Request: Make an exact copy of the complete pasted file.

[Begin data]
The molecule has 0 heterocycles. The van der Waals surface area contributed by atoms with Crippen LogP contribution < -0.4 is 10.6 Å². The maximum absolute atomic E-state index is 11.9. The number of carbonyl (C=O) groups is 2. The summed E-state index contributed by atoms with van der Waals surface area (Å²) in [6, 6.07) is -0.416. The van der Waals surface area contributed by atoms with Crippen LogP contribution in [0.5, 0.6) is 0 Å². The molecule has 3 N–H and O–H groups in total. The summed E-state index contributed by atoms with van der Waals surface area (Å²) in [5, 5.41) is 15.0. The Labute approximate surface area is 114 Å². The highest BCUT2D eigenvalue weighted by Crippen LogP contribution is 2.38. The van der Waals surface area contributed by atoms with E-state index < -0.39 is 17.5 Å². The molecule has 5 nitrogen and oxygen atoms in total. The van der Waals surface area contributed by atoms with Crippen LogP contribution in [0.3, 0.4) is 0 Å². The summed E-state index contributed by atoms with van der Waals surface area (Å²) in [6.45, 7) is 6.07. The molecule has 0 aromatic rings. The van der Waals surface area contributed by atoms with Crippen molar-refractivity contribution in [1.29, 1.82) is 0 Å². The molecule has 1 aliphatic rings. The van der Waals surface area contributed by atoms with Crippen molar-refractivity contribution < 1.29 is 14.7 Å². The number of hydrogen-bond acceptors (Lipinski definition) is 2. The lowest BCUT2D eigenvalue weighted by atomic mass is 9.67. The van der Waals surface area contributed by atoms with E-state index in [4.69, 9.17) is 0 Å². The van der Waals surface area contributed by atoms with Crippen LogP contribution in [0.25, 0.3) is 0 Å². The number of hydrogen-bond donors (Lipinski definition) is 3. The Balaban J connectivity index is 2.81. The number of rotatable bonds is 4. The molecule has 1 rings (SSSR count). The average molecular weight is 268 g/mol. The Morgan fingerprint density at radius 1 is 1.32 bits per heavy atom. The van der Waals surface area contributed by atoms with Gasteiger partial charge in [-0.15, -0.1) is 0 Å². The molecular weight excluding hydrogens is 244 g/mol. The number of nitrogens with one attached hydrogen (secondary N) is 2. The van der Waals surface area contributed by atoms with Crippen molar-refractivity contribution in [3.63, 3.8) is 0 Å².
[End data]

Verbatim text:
The molecule has 0 heterocycles. The van der Waals surface area contributed by atoms with Crippen LogP contribution < -0.4 is 10.6 Å². The maximum absolute atomic E-state index is 11.9. The number of carbonyl (C=O) groups is 2. The summed E-state index contributed by atoms with van der Waals surface area (Å²) in [6, 6.07) is -0.416. The van der Waals surface area contributed by atoms with Crippen LogP contribution in [0.5, 0.6) is 0 Å². The molecule has 3 N–H and O–H groups in total. The summed E-state index contributed by atoms with van der Waals surface area (Å²) in [5, 5.41) is 15.0. The Labute approximate surface area is 114 Å². The highest BCUT2D eigenvalue weighted by Crippen LogP contribution is 2.38. The van der Waals surface area contributed by atoms with E-state index < -0.39 is 17.5 Å². The molecule has 5 nitrogen and oxygen atoms in total. The van der Waals surface area contributed by atoms with Crippen LogP contribution in [0.3, 0.4) is 0 Å². The summed E-state index contributed by atoms with van der Waals surface area (Å²) in [6.45, 7) is 6.07. The molecule has 0 aromatic rings. The van der Waals surface area contributed by atoms with Crippen molar-refractivity contribution in [1.29, 1.82) is 0 Å². The molecule has 1 aliphatic rings. The van der Waals surface area contributed by atoms with Crippen molar-refractivity contribution < 1.29 is 14.7 Å². The number of hydrogen-bond acceptors (Lipinski definition) is 2. The lowest BCUT2D eigenvalue weighted by atomic mass is 9.67. The van der Waals surface area contributed by atoms with E-state index in [4.69, 9.17) is 0 Å². The van der Waals surface area contributed by atoms with Crippen LogP contribution in [0.25, 0.3) is 0 Å². The number of hydrogen-bond donors (Lipinski definition) is 3. The Balaban J connectivity index is 2.81. The number of rotatable bonds is 4. The molecule has 1 rings (SSSR count). The average molecular weight is 268 g/mol. The Morgan fingerprint density at radius 1 is 1.32 bits per heavy atom. The van der Waals surface area contributed by atoms with Gasteiger partial charge in [-0.15, -0.1) is 0 Å². The molecular weight excluding hydrogens is 244 g/mol. The number of nitrogens with one attached hydrogen (secondary N) is 2. The van der Waals surface area contributed by atoms with Crippen molar-refractivity contribution in [3.63, 3.8) is 0 Å².